As the train pulls away from the station, the darkness begins to fade, and promising patches of light begin to show through the clouds, my optimism levels are raised from perhaps to probable in the search for some early sun.
Arriving at Starcross just ten minutes later, there is still another forty or so minutes before sunrise but there are signs already of some colour in the skies above.
The station platform at Starcross overlooks the estuary, I remain here for a few minutes after the train has departed, this is a perfect place for my first shot of the day.
My patience is rewarded after barely 15 minutes, the fiery hues in the sky, reflect on the water, this is why I love early mornings, the pleasure of watching a new day dawn.
The cold is now biting at my hands, it’s time to begin the walk back, can the day get any better?
It would appear that it can, as the morning breaks into one of those days of beautiful early spring light, where the suns rays paint the landscape with a golden hue, what more could I ask for?
I finally join the estuary trail, a footpath that has the estuary to my right and rolling fields and the railway to my left, the only traffic here are the occasional train and pleasure boats.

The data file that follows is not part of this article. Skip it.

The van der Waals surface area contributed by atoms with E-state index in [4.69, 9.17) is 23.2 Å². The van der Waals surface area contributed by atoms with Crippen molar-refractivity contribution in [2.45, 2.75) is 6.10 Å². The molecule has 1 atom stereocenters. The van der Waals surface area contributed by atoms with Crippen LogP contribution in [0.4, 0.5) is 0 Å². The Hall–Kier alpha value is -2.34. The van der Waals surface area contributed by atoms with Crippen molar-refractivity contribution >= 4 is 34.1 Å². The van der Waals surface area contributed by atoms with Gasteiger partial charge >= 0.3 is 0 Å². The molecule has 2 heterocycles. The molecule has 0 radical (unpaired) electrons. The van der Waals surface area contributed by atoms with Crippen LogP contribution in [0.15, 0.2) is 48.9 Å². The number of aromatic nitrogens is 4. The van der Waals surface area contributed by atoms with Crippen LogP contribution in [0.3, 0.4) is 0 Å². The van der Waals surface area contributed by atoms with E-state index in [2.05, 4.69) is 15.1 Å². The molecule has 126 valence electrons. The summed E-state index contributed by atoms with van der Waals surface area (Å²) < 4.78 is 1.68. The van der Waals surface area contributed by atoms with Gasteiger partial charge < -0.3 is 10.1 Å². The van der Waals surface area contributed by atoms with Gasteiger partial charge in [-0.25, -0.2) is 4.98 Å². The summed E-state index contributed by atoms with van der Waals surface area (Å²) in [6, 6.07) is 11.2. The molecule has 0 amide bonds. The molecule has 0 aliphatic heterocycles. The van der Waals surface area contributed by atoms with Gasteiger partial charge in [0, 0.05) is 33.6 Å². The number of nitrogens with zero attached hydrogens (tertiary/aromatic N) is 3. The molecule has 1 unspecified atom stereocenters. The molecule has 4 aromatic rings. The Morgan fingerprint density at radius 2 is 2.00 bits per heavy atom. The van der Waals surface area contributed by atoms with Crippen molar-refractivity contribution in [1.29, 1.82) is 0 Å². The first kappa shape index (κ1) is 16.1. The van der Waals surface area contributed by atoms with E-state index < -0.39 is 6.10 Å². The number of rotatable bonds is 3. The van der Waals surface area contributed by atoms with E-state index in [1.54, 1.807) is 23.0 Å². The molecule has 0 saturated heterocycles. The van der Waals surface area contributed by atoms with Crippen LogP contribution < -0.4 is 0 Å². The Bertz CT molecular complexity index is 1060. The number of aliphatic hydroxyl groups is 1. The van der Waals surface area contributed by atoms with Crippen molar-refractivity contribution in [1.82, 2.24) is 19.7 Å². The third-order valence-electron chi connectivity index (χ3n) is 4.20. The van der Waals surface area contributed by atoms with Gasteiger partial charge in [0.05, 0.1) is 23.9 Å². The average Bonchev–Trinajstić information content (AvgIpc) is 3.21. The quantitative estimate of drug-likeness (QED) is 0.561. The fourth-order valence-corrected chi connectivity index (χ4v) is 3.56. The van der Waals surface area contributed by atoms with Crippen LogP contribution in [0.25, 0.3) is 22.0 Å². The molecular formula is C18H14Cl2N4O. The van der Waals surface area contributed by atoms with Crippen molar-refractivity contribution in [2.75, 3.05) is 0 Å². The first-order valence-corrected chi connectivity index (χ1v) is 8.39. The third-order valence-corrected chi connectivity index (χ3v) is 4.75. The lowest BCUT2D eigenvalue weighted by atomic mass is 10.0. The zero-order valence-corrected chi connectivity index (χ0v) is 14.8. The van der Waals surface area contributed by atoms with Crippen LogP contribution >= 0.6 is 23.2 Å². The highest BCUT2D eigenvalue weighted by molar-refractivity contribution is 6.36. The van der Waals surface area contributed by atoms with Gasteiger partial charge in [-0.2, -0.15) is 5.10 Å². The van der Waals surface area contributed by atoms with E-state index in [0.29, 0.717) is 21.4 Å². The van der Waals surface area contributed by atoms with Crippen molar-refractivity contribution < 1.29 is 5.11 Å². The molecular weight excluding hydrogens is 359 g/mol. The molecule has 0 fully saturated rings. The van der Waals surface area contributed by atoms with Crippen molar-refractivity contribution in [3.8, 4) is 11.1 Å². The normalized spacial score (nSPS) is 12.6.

I appear to be the only walker on the upper path today, I do however chat with a local angler who has just caught a decent sized flounder which he puts back, as he is looking for some early bass, he is happy for me to take a couple of photos, which I will send to him later in the day.
I have done my best to describe in words the mood of this beautiful spring day, only the images will give a true reflection, so enough already from me…….
If woodland walks in autumn are a bittersweet reminder of the shorter days and longer nights to come, those same walks in spring are a treasure trove of mother nature’s wonders, as new life slowly emerges from winter’s grip, we can look forward to the annual displays of snowdrops, daffodils and bluebells to add a splash of colour to the landscape.
A recent trip to steps bridge, just on the edge of Dartmoor was the perfect antidote to what felt like months of constant grey skies, as the sun’s rays made their presence known with a little spring time warmth.
The woodland path was a riot of yellow and green, as daffodils paraded their bright yellow bonnets for all to see, while trees began to show the delicate beauty of their early blossom, or the vibrant green of new foliage.